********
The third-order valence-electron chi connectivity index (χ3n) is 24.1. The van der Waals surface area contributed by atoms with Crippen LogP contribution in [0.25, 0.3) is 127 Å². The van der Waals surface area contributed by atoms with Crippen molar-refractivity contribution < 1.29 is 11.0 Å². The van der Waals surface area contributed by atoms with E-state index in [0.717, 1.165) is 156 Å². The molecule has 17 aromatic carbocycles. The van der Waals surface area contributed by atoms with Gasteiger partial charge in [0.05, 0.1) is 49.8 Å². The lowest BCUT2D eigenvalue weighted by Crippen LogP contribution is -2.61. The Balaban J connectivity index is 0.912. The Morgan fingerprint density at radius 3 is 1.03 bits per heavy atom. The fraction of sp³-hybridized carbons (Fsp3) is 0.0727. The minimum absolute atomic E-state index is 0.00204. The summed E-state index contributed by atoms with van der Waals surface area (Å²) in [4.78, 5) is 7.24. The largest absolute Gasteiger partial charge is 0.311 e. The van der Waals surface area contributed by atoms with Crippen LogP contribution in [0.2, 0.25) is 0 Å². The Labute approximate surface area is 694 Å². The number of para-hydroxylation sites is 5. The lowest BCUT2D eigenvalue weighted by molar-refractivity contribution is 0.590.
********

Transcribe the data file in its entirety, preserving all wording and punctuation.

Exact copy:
The third-order valence-electron chi connectivity index (χ3n) is 24.1. The van der Waals surface area contributed by atoms with Crippen LogP contribution in [0.25, 0.3) is 127 Å². The van der Waals surface area contributed by atoms with Crippen molar-refractivity contribution < 1.29 is 11.0 Å². The van der Waals surface area contributed by atoms with E-state index in [0.717, 1.165) is 156 Å². The molecule has 17 aromatic carbocycles. The van der Waals surface area contributed by atoms with Gasteiger partial charge in [0.05, 0.1) is 49.8 Å². The lowest BCUT2D eigenvalue weighted by Crippen LogP contribution is -2.61. The Balaban J connectivity index is 0.912. The Morgan fingerprint density at radius 3 is 1.03 bits per heavy atom. The fraction of sp³-hybridized carbons (Fsp3) is 0.0727. The minimum absolute atomic E-state index is 0.00204. The summed E-state index contributed by atoms with van der Waals surface area (Å²) in [4.78, 5) is 7.24. The largest absolute Gasteiger partial charge is 0.311 e. The van der Waals surface area contributed by atoms with Crippen LogP contribution in [0.2, 0.25) is 0 Å². The Labute approximate surface area is 694 Å². The number of para-hydroxylation sites is 5. The lowest BCUT2D eigenvalue weighted by molar-refractivity contribution is 0.590.